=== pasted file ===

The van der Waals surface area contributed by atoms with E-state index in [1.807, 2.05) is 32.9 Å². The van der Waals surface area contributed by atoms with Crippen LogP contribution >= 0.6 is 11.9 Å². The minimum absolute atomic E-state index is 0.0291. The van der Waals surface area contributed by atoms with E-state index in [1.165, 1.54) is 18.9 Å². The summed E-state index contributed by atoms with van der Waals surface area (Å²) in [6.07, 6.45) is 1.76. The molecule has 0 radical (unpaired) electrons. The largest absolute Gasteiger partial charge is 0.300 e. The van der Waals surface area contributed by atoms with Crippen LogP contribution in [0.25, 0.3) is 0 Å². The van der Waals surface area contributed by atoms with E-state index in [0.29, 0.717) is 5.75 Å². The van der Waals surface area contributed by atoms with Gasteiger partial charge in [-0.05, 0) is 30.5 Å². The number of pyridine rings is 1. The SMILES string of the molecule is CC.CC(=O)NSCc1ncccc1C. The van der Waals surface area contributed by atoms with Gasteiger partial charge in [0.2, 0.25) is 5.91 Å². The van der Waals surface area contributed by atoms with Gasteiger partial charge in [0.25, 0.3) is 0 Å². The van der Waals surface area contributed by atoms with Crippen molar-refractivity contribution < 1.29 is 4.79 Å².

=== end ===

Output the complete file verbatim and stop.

The van der Waals surface area contributed by atoms with E-state index in [1.807, 2.05) is 32.9 Å². The van der Waals surface area contributed by atoms with Crippen LogP contribution >= 0.6 is 11.9 Å². The minimum absolute atomic E-state index is 0.0291. The van der Waals surface area contributed by atoms with E-state index in [1.165, 1.54) is 18.9 Å². The summed E-state index contributed by atoms with van der Waals surface area (Å²) in [6.07, 6.45) is 1.76. The molecule has 0 radical (unpaired) electrons. The largest absolute Gasteiger partial charge is 0.300 e. The van der Waals surface area contributed by atoms with Crippen LogP contribution in [0.25, 0.3) is 0 Å². The van der Waals surface area contributed by atoms with E-state index in [0.29, 0.717) is 5.75 Å². The van der Waals surface area contributed by atoms with Gasteiger partial charge in [-0.05, 0) is 30.5 Å². The number of pyridine rings is 1. The SMILES string of the molecule is CC.CC(=O)NSCc1ncccc1C. The van der Waals surface area contributed by atoms with Gasteiger partial charge in [0.2, 0.25) is 5.91 Å². The van der Waals surface area contributed by atoms with Gasteiger partial charge in [0.25, 0.3) is 0 Å². The van der Waals surface area contributed by atoms with Crippen molar-refractivity contribution < 1.29 is 4.79 Å².